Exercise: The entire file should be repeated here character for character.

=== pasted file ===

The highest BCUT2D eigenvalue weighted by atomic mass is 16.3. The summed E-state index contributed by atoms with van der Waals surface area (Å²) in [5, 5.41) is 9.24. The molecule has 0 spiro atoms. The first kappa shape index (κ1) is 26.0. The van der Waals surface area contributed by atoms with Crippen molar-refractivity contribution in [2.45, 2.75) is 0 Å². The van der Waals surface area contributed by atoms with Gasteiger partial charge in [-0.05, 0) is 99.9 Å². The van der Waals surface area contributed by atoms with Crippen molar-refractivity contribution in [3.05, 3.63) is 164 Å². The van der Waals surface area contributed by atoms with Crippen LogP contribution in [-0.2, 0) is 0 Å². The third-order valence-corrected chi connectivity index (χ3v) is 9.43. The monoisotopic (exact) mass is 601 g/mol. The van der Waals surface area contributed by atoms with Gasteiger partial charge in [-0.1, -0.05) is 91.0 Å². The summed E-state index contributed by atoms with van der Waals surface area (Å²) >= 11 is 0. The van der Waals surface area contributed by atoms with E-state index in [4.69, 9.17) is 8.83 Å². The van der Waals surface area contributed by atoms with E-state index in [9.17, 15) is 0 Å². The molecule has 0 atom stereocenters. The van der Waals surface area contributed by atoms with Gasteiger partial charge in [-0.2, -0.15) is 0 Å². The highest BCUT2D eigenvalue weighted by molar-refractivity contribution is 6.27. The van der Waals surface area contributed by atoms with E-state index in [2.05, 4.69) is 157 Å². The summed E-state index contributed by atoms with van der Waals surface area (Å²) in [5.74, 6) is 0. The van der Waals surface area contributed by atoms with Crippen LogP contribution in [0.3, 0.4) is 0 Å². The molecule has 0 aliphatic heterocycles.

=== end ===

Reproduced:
The highest BCUT2D eigenvalue weighted by atomic mass is 16.3. The summed E-state index contributed by atoms with van der Waals surface area (Å²) in [5, 5.41) is 9.24. The molecule has 0 spiro atoms. The first kappa shape index (κ1) is 26.0. The van der Waals surface area contributed by atoms with Crippen molar-refractivity contribution in [2.45, 2.75) is 0 Å². The van der Waals surface area contributed by atoms with Gasteiger partial charge in [-0.05, 0) is 99.9 Å². The van der Waals surface area contributed by atoms with Crippen molar-refractivity contribution in [3.05, 3.63) is 164 Å². The van der Waals surface area contributed by atoms with Crippen LogP contribution in [-0.2, 0) is 0 Å². The third-order valence-corrected chi connectivity index (χ3v) is 9.43. The monoisotopic (exact) mass is 601 g/mol. The van der Waals surface area contributed by atoms with Gasteiger partial charge in [-0.1, -0.05) is 91.0 Å². The summed E-state index contributed by atoms with van der Waals surface area (Å²) >= 11 is 0. The van der Waals surface area contributed by atoms with E-state index in [4.69, 9.17) is 8.83 Å². The van der Waals surface area contributed by atoms with E-state index in [9.17, 15) is 0 Å². The molecule has 0 atom stereocenters. The van der Waals surface area contributed by atoms with Gasteiger partial charge in [-0.2, -0.15) is 0 Å². The highest BCUT2D eigenvalue weighted by molar-refractivity contribution is 6.27. The van der Waals surface area contributed by atoms with E-state index in [2.05, 4.69) is 157 Å². The summed E-state index contributed by atoms with van der Waals surface area (Å²) in [5.74, 6) is 0. The van der Waals surface area contributed by atoms with Crippen LogP contribution in [0.3, 0.4) is 0 Å². The molecule has 0 aliphatic heterocycles.